How crowd-first disrupts GTM tactics
Based in Boston, MA, father and son Dave and Calvin Laituri, co-founders of Onehundred have over the course of three years created something of a local crowdfunding revolution. With ten successful campaigns and a 100% success rate under the belt, Onehundred is one of the companies that we from time to time put under the loupe—not because of excessive funding volumes, but because their approach to crowdfunding disrupts how startups and SMEs think R&D and go-to-market (GTM).
Crowd AssetsLaunching Pucs, the first campaign under the Onehundred brand, left the company cash-positive and debt-free by noon. Dave Laituri has been kind enough to share their crowd-first experiences with launching campaigns, building up crowd assets, and rethinking R&D when you have a small team and a huge crowd.
Let’s start out with a couple of stats to show the true value of having an engaged crowd.
- Onehundred sends out 2-3 emails to announce an upcoming campaign launch
- Emails are send out 48-72 hours before launch
- The company does not advertise
- All traffic to their campaign sites stem from email campaigns; their crowd’s social sharing; and organic search
- Their crowd grows with 20% for each campaign
- 20% of year-one sales stem from crowdfunding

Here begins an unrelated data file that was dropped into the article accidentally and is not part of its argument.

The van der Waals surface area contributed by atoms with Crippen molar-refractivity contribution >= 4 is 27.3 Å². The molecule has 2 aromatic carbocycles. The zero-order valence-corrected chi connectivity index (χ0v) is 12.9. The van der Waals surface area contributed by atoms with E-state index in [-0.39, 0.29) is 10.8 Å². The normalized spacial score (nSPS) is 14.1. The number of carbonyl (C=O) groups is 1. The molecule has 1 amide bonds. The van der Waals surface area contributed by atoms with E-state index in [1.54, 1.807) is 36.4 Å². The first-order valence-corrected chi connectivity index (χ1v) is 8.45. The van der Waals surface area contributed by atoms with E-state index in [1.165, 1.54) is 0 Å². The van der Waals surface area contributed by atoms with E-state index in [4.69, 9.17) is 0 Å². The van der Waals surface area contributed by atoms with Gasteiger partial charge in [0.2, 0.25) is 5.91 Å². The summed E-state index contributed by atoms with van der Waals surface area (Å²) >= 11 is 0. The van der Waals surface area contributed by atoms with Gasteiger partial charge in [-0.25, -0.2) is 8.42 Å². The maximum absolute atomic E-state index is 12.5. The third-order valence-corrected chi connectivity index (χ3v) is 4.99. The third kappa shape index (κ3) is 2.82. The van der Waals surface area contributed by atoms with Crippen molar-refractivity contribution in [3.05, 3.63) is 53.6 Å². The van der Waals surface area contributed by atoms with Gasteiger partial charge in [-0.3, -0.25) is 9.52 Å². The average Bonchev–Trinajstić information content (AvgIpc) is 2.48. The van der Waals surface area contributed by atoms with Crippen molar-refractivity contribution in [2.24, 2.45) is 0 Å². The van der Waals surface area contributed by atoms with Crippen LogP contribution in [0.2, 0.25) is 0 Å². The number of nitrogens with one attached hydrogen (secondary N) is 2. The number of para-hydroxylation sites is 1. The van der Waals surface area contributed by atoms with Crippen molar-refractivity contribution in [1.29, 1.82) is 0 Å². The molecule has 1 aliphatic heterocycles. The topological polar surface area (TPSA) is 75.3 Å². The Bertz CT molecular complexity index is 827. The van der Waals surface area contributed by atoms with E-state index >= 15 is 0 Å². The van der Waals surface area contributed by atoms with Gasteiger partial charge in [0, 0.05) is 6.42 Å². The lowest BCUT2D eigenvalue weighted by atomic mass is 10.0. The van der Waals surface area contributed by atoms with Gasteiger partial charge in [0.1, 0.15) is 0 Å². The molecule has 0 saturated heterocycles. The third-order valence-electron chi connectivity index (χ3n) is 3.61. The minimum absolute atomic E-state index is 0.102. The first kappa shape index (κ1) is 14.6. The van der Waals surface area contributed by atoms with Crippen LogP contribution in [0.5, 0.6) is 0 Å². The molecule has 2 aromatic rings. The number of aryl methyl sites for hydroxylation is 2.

Let that sink in for a moment… No advertising budget; 48-72 hours from prototype to campaign launch; and a 100% success rate! By nurturing and engaging with their crowd, Onehundred has managed to de-risk their GTM completely, and without spending a dime on advertising.
Onehundred’s latest campaign is no exception. Launched in early April, the Kiki campaign got the crowd’s stamp of approval in less than 20 minutes!
Then and Now
“When I launched my first campaign (1Q, ed.), crowdfunding was still a fairly new phenomenon” says Dave, “Back then bloggers, reporters, and the like would jump on most campaigns that stood out in some way. I guess our focus on top quality materials and local vendors resonated… we were even invited to the Disrupt Conference back then.”
This is when the idea of building a company around repeated crowdfunding awoke. “It was a great way of building on the first success and teaching Calvin (then 13 years old, ed.) about building businesses—a modern lemonade stand of sorts,” Dave smiles through the phone.
The most important learning point on this journey has been the immediate feedback and continued communication with the end users. Dave has years of experience with industrial design and product development at companies such as General Motors, HP, Apple, Brookstone, etc., and “… it was never really clear to me what end user thought about the products and designs that I was involved with.”
He continues, “It feels like the customers you get via crowdfunding campaigns expect you to be ready for feedback, which on the one hand can be challenging if your organization isn’t prepared for it, but on the other hand, if you are prepared and you do listen… you end up with a product line that meets customer needs perfectly.”